The lady bartender I’m introducing to you in this article was introduced to me last summer in Sicily, Italy. Nicole Barker won the national finals of Disaronno The Mixing Star 2014 for the USA. The year before, I was the lucky bastard who’d won the international finals of this cocktail competition and for the 2014 edition, all winners got to get on this lovely trip to Sicily. Including the ex-global-winner, lucky little me.
That trip happened to include my birthday and Nicole and her husband made sure the spontaneous pool party wasn’t excluding a healthy dose of Disaronno cocktails. She’s a very fun bartender but also has a serious side as the President of the USBG in Reno. Let’s see what she’s all about, shall we.
Could you introduce yourself?
My name is Nicole Barker, I am 30 years old and am the President of the Reno Chapter of the USBG. I am opening a restaurant this year called Red Creole Fusion here in Reno. I have been in the service industry for over 15 years.
Where or how did you learn the tricks of the trade? Do you have a mentor or someone you look up to in the industry?
I got my start behind the bar at an upscale steakhouse where I was trained by old men bartenders who taught me the value of hospitality and product knowledge. I worked in nightclubs and sports bars. I didn’t shake up my first craft cocktail until I had been behind the bar for four years. I was introduced to the craft world in Sacramento by Erick Castro and Rene Dominguez. I attribute much of my skill level to them and to Vincent LaForm. Vince is what I consider to be the ideal bartender; a perfect blend of knowledge, passion, creativity, wit and humor with a real, down to earth personality. He is pretty much my hero.
What was your first job ever?
My first job was as the accounts payable representative at my parents’ company, Rizzoli Trash Hauling. At the ripe age of 13, I was learning the ins and outs of paying bills, invoicing, accounting and payroll. And yes, I am Italian!
What is your educational background and have you ever done something completely different than bartending?
I studied Journalism in school. I am very passionate about art, psychology and sociology. I even considered becoming a politician or a lawyer. The service industry combined many of my passions into one profession. After my first shift, I knew I would never look back.
Do you see yourself tending bar for the rest of your life?
I love my time behind the stick, but my true love is concept creation. I love building things from the ground up and watching them grow and change. I have found that consulting really plays to my strengths and keeps me interested and engaged. I am looking forward to owning and operating multiple concepts.
What is it you love about the industry?
I love the people. More than anything else, I love the art of the human condition. In our industry we see people from all walks of life at their best and their worst. It is truly fascinating.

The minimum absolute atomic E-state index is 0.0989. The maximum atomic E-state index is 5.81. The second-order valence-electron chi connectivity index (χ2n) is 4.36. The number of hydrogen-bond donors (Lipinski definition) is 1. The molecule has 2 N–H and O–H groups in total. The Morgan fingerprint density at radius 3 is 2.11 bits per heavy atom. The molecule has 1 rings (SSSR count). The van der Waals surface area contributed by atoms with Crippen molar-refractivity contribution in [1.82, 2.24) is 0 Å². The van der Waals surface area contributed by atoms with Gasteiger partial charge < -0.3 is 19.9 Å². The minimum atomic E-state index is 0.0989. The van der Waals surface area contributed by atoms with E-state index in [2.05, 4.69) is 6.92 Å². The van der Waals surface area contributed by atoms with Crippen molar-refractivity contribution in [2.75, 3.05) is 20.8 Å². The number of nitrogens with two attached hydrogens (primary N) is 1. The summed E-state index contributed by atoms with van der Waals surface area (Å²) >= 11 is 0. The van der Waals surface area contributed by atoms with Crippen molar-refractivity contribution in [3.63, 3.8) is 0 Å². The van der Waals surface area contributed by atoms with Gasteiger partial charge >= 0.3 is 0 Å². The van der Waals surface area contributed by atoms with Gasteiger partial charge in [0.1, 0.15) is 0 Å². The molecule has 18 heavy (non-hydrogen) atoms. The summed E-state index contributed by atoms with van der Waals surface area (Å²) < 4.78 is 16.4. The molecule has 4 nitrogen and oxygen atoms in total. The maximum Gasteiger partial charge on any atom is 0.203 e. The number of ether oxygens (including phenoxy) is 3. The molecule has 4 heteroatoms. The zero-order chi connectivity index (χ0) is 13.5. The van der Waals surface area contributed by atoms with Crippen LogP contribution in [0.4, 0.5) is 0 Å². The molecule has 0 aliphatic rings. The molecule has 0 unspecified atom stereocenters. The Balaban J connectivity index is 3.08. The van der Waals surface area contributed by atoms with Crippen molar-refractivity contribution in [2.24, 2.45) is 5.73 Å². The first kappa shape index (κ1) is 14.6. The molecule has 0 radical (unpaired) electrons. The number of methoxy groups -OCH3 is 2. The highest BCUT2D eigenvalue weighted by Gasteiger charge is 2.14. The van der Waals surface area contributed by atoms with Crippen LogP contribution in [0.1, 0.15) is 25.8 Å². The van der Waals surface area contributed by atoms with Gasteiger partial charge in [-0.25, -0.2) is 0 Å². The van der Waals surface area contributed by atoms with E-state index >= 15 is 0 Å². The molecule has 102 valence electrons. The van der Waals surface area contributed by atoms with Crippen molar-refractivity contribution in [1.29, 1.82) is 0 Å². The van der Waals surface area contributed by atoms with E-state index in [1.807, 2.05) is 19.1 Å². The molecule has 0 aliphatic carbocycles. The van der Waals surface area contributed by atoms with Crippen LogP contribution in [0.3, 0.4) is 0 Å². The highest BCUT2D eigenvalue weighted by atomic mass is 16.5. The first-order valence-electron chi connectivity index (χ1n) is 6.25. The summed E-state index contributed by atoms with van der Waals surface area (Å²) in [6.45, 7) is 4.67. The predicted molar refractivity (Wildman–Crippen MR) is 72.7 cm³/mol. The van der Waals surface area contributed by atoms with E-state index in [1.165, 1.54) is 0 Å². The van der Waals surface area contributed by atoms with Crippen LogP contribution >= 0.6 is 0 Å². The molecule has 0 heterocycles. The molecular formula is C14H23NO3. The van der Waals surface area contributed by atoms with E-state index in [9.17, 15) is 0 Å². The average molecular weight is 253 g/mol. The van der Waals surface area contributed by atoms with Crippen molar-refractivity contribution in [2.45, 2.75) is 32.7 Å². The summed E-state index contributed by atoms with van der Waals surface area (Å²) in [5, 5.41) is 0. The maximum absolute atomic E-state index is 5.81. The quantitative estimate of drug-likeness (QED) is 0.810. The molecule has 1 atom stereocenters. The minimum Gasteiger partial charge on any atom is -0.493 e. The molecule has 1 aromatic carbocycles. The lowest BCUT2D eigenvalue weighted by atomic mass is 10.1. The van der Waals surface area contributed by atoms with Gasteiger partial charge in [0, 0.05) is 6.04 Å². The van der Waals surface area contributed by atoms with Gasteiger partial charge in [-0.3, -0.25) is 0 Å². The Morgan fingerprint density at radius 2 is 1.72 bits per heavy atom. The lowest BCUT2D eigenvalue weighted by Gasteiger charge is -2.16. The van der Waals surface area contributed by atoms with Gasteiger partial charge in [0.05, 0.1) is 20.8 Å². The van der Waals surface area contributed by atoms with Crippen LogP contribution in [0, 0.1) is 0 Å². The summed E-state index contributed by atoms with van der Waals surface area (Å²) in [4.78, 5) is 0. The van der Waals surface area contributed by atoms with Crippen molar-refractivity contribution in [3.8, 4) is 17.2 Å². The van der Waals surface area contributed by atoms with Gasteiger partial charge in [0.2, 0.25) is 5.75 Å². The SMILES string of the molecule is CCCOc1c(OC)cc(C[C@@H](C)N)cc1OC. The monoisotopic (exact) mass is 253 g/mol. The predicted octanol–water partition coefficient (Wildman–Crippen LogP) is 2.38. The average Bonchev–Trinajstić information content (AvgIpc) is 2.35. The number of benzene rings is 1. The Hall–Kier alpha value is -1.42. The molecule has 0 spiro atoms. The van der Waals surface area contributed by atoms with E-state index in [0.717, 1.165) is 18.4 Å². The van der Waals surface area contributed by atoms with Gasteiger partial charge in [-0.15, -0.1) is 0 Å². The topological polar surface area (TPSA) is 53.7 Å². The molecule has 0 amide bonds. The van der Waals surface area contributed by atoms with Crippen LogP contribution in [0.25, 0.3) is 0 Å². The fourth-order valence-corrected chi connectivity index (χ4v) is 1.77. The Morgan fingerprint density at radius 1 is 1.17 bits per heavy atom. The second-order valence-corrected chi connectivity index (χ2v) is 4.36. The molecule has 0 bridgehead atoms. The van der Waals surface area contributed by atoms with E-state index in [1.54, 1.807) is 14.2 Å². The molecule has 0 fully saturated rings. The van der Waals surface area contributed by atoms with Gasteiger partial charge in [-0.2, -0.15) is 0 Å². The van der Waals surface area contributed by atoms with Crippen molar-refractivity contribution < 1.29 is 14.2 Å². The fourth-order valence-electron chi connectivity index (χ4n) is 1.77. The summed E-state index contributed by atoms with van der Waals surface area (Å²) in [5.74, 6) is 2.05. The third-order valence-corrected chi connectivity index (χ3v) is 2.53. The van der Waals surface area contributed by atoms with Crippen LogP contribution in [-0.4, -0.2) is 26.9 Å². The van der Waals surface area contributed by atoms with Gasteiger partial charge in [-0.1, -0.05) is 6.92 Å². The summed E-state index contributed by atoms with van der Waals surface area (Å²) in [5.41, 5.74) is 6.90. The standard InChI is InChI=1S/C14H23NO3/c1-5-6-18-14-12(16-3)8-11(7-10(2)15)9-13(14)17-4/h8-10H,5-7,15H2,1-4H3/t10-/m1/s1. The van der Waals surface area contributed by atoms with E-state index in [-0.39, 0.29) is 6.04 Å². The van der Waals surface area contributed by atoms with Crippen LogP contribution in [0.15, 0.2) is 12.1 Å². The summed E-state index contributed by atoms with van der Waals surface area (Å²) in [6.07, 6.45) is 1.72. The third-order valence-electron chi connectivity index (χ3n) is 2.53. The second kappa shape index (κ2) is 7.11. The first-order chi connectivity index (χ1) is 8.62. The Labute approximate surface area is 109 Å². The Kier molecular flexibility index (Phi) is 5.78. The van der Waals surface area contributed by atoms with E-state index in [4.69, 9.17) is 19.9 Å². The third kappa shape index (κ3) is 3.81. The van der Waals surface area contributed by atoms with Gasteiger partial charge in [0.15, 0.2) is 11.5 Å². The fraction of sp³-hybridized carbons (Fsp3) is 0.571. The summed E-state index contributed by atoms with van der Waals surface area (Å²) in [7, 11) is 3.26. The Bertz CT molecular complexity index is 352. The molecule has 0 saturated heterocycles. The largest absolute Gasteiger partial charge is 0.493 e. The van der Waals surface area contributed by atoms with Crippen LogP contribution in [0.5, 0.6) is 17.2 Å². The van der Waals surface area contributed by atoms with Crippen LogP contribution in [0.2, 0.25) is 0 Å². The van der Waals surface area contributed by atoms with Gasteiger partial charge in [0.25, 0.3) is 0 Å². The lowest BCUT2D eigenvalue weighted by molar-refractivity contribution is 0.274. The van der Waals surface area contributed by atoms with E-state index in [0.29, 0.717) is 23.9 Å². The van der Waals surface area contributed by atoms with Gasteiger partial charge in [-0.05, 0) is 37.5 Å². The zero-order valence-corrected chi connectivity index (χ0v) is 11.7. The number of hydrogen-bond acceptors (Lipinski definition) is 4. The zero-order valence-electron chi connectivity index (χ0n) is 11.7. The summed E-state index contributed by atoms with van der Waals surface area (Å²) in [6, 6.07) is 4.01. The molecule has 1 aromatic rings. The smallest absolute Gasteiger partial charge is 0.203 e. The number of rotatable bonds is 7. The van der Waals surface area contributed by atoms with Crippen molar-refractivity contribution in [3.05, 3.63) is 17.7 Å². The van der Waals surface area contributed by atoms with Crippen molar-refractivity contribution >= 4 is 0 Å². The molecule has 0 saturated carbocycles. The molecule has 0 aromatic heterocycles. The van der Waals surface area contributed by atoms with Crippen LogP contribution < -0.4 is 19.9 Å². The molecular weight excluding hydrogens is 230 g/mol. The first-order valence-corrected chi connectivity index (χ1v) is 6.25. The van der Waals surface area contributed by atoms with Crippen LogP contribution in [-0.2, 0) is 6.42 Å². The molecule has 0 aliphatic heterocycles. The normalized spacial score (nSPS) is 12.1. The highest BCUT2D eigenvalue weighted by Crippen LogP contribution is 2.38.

Any things you’d like to see changed in the wonderful world of bartending? Come on, we know it’s fantastic but I’m sure there is something..
I would like to see less division within our industry. It is a constant competition filled with political slander, mudslinging and bitter battles. It would be nice to see a little less of that.
Do you have a theory about why there are less women working in the industry then there are men?
In the US, there are actually more women than men, but not in the craft segment. I think that is due to the perception of female shelf life. In much of the industry, women are behind the bar to attract men, essentially because they are hot. As we age, we become less attractive and thereby get pushed out by younger, hotter women. Women simply haven’t had the opportunity of longevity like men have. That is changing.
What do you prefer to drink on your day off?
Mostly wine! I make a lot of cocktails and enjoy whiskey, scotch and rum, but if you walked into my house on a random night, you are most likely going to find me with a glass of some esoteric, little known red.
What’s your signature drink?
The Benton, which was created in honor of my late father in law.
2 oz rye whiskey
1 oz ice wine
4 dashes of bitters
– stirred and served up
– garnish with a flamed orange zest
This beauty will be on my cocktail list until the end of time.
Do you have some advice for girls who would like to start working as a bartender?
Be tough! There is no room for female bartenders who don’t have thick skin. You will get used and abused. You will need to learn to pick your battles and learn to think of the big picture. And most importantly, don’t take no for an answer. If you want something, work for it and don’t stop until you get it.
Which lady bartender would you like to nominate to take part in this interview?
My leading ladies here in Reno, Ilona Smith and Annalisa Suarez. These girls are rockstars and have proven that there is no such thing as gender bias in our city.
Ilona and Annalisa, you can expect mail from me soon. Very soon 😉
A photo posted by Nicole 🍒 Barker (@nicolebarkerred) on